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A look at some of the dangers of working at HM Factory Gretna

By January 12th, 2020 No Comments
Acid recovery section hm factory gretna

The Devil’s Porridge Museum is primarily focused on sharing the history of HM Factory Gretna, the greatest munitions factory on earth in World War One; it employed 30,000 workers, 12,000 of them women.  The Museum is situated near one of the main factory sites (which is still owned by the Ministry of Defence today).

The purpose of the Factory was to produce cordite.  One of the main ingredients of cordite is acid and although safety precautions were taken, we know of several accidents that involved contact with acid.

nitric acid retorts

Female workers in the Nitric Acid retorts, the Nitric Acid Store at HM Factory Gretna.

Acid mixing stations at HM Factory Gretna.

Female workers at HM Factory Gretna working in the Acid Mixing Stations – measuring off nitric acid.

We know of the following incidents involving accidents with acid:

In 1917, W G Martin, a charge hand had his “face, head and right arm hurt with acid due to exit valve of pump blowing out.”  Because his right eye was destroyed by the accident, he was offered £300 in compensation.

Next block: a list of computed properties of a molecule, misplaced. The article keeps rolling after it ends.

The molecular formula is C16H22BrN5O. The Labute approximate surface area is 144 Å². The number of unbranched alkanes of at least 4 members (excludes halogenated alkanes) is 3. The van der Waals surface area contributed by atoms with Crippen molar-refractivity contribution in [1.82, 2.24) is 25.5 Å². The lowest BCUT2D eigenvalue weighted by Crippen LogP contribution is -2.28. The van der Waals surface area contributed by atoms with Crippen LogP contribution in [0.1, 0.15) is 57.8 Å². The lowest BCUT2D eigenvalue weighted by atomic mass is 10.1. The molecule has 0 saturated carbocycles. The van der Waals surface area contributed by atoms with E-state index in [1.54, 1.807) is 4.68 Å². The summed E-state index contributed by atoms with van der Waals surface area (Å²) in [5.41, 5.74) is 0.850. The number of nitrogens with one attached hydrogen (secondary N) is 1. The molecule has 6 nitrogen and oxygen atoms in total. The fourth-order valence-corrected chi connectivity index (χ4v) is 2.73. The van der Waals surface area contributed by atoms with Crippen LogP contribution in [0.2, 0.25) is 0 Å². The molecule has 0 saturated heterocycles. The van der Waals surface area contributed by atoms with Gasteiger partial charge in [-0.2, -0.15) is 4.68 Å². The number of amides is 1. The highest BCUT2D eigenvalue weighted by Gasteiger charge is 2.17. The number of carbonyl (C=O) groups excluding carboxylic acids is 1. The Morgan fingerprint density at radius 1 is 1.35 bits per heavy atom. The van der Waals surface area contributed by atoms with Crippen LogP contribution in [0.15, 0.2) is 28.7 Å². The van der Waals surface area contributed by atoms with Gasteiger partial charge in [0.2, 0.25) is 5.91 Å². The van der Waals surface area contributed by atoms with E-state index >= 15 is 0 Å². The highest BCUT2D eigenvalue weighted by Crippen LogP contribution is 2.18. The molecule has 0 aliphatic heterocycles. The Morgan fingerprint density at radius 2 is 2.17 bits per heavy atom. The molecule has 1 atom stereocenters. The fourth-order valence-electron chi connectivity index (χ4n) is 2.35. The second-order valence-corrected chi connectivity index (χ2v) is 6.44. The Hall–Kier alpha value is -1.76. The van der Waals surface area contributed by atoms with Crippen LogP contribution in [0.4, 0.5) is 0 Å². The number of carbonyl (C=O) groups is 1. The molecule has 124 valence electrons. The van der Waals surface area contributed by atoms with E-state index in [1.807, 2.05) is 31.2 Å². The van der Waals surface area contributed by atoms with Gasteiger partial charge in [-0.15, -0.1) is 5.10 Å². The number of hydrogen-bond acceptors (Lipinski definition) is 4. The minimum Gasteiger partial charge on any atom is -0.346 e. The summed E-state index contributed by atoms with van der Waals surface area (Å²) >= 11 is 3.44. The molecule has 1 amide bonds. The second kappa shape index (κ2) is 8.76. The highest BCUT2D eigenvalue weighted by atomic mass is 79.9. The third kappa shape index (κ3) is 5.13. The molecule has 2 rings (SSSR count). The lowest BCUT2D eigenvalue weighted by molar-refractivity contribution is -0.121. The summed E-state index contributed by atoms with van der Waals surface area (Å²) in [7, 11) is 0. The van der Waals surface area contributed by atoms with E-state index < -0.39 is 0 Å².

On 4th January, 1918, Jonathan Leah died.  He had been injured on September 20th 1917 when he was working on pipes in the Factory.  He struck a pipe with a hammer and acid sprayed onto his face.  His left eye had to be removed and he died as a result of this injury.

Arthur Gilliam was working on an acid tank when he was overcome by noxious fumes.  He died in hospital.

The photograph below shows the Volunteer Rescue Brigade for the Acid Section equipped with protective uniforms and a stretcher.  They would have been sent in had there been a major acid leak or incident, fortunately a large scale leak did not occur.

Acid recovery section hm factory gretna

 

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